I began brewing in 2000 with the receipt of a Mr. Beer kit. I had no idea what I was doing, but I knew people who showed up at various family events with really good tasting home brewed beer and I wanted to be able to do the same thing.
So, I followed the directions diligently and when the time came to pour a pint I was subjected to the most discussing product that I could have imagined. Actually, I didn't imagine how bad it could be.
Now the challenge was on! I tossed the Mr. Beer kit and killed some plants in the garden with the results of the first brew. Then I hit the Internet for some serious research. Remember, this was 2000. The Internet wasn't then what it is now. However, I found the address of a home brew store that happened to be in my community so I headed right over. After an hour talking to them I headed home with "The Complete Joy of Homebrewing" by Charlie Papazian and a basic extract starter kit.
I read Charlies book cover to cover twice, and then picked up and read Dave Miller's "Homebrewing Guide" as well as Charlie's "Homebrewer's Companion". Armed with my new found knowledge I set a brew date and went to work. I choose Charlie's "Tit's up in the mud Pale Ale" for my first brew.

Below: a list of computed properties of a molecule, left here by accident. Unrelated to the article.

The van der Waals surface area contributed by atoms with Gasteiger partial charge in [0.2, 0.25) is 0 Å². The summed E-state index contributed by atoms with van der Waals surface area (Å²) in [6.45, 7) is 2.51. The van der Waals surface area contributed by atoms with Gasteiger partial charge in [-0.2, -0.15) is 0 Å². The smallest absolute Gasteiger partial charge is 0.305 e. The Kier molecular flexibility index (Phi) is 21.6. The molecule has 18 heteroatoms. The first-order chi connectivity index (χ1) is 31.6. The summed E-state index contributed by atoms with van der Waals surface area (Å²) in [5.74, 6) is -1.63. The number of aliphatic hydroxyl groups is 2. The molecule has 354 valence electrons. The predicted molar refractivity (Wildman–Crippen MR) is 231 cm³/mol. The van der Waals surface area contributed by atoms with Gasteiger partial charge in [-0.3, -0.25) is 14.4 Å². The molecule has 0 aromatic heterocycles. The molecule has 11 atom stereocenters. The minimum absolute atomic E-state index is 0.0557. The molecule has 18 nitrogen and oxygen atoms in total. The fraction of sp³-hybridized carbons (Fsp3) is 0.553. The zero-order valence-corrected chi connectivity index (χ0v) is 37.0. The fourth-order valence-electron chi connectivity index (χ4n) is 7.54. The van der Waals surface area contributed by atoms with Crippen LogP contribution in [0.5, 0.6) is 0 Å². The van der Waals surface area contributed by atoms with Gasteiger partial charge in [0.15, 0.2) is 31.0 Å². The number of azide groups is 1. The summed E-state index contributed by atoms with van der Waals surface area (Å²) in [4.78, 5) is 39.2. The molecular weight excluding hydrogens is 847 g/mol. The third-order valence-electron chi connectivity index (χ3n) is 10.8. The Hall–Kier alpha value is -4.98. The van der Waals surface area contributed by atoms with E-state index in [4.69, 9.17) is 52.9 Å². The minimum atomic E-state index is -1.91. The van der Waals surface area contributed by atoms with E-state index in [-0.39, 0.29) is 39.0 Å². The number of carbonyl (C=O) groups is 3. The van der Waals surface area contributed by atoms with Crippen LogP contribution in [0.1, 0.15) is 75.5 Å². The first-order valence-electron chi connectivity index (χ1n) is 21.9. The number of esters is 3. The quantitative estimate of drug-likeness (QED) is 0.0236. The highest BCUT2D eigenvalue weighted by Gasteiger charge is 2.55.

5 week later I cracked open the first bottle and was amazed at what I'd created. I was hooked.
A busy life working and raising kids meant that I didn't get time to do more than two or three batches a year. I experimented a bit but stuck to extract ales. It was good.
10 years passed. The time had come. I decided to venture into the world of all grain. I didn't plan as meticulously as I did the first time and I went a little cheap. I decided to do my first batch using plastic bottling buckets for everything (except the boil kettle of course). Temperature management was horrendous. Proper mashing eluded me. I was racked with uncertainty. Several weeks later I opened a bottle. It wasn't that bad. I clearly had some work to do, but that's OK. Better equipment, more reading, and some practice and I'm sure I'll be all set.
Then this year rolled around. I finally got tired of the constant bottle sensitization routine and I stumbled across a really good deal on a kegerator. So, I picked up the necessary equipment and I'm now kegging my brews. I really enjoy bringing my guest down to my bar in my basement and pulling the tap on one of my own creations.
Life is good.
Ben Franklin was right. Beer is proof that God wants us to be happy. :-)
A large variety of amber and brown ales.
A smaller variety of IPAs, both English and American styles.
Imperial Session IPA